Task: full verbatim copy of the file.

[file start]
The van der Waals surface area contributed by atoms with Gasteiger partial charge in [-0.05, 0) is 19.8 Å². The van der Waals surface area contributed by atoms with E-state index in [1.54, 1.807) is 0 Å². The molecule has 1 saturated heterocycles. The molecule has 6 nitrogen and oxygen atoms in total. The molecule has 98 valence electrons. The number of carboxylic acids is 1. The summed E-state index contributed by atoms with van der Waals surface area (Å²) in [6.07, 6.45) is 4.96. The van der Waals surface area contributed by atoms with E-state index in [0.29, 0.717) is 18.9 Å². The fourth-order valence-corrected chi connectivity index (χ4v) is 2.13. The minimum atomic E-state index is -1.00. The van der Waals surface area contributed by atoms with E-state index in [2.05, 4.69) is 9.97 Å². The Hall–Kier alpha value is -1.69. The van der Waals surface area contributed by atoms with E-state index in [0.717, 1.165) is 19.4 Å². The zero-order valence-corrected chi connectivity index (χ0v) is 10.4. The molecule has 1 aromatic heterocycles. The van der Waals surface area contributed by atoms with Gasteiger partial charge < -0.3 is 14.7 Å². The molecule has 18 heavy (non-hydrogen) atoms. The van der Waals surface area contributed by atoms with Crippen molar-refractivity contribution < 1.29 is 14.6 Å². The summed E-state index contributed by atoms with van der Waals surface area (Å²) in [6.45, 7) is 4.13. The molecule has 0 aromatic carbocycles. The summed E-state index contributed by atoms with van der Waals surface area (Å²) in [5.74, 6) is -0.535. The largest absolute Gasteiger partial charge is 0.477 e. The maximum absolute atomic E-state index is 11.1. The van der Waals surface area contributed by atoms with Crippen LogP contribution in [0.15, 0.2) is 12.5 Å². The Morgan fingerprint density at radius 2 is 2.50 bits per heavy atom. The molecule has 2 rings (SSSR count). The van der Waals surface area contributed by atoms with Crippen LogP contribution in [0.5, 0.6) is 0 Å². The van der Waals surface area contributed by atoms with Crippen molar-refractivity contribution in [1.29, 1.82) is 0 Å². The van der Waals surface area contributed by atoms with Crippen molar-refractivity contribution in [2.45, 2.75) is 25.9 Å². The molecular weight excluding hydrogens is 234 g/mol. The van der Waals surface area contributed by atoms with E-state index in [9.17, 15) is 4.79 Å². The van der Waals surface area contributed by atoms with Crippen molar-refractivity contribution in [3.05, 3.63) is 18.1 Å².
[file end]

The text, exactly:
The van der Waals surface area contributed by atoms with Gasteiger partial charge in [-0.05, 0) is 19.8 Å². The van der Waals surface area contributed by atoms with E-state index in [1.54, 1.807) is 0 Å². The molecule has 1 saturated heterocycles. The molecule has 6 nitrogen and oxygen atoms in total. The molecule has 98 valence electrons. The number of carboxylic acids is 1. The summed E-state index contributed by atoms with van der Waals surface area (Å²) in [6.07, 6.45) is 4.96. The van der Waals surface area contributed by atoms with E-state index in [0.29, 0.717) is 18.9 Å². The fourth-order valence-corrected chi connectivity index (χ4v) is 2.13. The minimum atomic E-state index is -1.00. The van der Waals surface area contributed by atoms with E-state index in [2.05, 4.69) is 9.97 Å². The Hall–Kier alpha value is -1.69. The van der Waals surface area contributed by atoms with E-state index in [0.717, 1.165) is 19.4 Å². The zero-order valence-corrected chi connectivity index (χ0v) is 10.4. The molecule has 1 aromatic heterocycles. The van der Waals surface area contributed by atoms with Gasteiger partial charge < -0.3 is 14.7 Å². The molecule has 18 heavy (non-hydrogen) atoms. The van der Waals surface area contributed by atoms with Crippen molar-refractivity contribution < 1.29 is 14.6 Å². The summed E-state index contributed by atoms with van der Waals surface area (Å²) in [6.45, 7) is 4.13. The molecule has 0 aromatic carbocycles. The summed E-state index contributed by atoms with van der Waals surface area (Å²) in [5.74, 6) is -0.535. The largest absolute Gasteiger partial charge is 0.477 e. The maximum absolute atomic E-state index is 11.1. The van der Waals surface area contributed by atoms with Crippen LogP contribution in [0.15, 0.2) is 12.5 Å². The Morgan fingerprint density at radius 2 is 2.50 bits per heavy atom. The molecule has 2 rings (SSSR count). The van der Waals surface area contributed by atoms with Crippen LogP contribution in [0.5, 0.6) is 0 Å². The van der Waals surface area contributed by atoms with Crippen molar-refractivity contribution in [1.29, 1.82) is 0 Å². The van der Waals surface area contributed by atoms with Crippen molar-refractivity contribution in [2.45, 2.75) is 25.9 Å². The molecular weight excluding hydrogens is 234 g/mol. The van der Waals surface area contributed by atoms with E-state index in [9.17, 15) is 4.79 Å². The van der Waals surface area contributed by atoms with Crippen molar-refractivity contribution in [3.05, 3.63) is 18.1 Å².